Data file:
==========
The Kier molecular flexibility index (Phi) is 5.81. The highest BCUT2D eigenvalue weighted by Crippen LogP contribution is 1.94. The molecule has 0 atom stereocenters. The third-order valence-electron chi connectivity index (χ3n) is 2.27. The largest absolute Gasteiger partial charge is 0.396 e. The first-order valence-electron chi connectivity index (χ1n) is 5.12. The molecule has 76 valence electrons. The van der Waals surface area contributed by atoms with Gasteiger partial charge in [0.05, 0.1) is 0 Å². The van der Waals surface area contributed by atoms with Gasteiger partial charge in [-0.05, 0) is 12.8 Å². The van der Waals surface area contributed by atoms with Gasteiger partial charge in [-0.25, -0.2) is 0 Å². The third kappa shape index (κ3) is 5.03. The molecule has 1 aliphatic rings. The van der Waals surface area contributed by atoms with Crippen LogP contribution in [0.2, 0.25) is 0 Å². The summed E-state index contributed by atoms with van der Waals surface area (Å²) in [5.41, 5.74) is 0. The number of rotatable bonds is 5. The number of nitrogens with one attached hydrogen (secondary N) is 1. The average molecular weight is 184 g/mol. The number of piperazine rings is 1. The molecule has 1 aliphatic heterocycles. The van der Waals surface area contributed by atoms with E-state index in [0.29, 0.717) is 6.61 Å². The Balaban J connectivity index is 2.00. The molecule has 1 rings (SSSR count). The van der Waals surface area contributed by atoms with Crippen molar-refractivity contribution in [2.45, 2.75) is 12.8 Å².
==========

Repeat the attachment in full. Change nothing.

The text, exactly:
The Kier molecular flexibility index (Phi) is 5.81. The highest BCUT2D eigenvalue weighted by Crippen LogP contribution is 1.94. The molecule has 0 atom stereocenters. The third-order valence-electron chi connectivity index (χ3n) is 2.27. The largest absolute Gasteiger partial charge is 0.396 e. The first-order valence-electron chi connectivity index (χ1n) is 5.12. The molecule has 76 valence electrons. The van der Waals surface area contributed by atoms with Gasteiger partial charge in [0.05, 0.1) is 0 Å². The van der Waals surface area contributed by atoms with Gasteiger partial charge in [-0.05, 0) is 12.8 Å². The van der Waals surface area contributed by atoms with Gasteiger partial charge in [-0.25, -0.2) is 0 Å². The third kappa shape index (κ3) is 5.03. The molecule has 1 aliphatic rings. The van der Waals surface area contributed by atoms with Crippen LogP contribution in [0.2, 0.25) is 0 Å². The summed E-state index contributed by atoms with van der Waals surface area (Å²) in [5.41, 5.74) is 0. The number of rotatable bonds is 5. The number of nitrogens with one attached hydrogen (secondary N) is 1. The average molecular weight is 184 g/mol. The number of piperazine rings is 1. The molecule has 1 aliphatic heterocycles. The van der Waals surface area contributed by atoms with E-state index in [0.29, 0.717) is 6.61 Å². The Balaban J connectivity index is 2.00. The molecule has 1 rings (SSSR count). The van der Waals surface area contributed by atoms with Crippen molar-refractivity contribution in [2.45, 2.75) is 12.8 Å².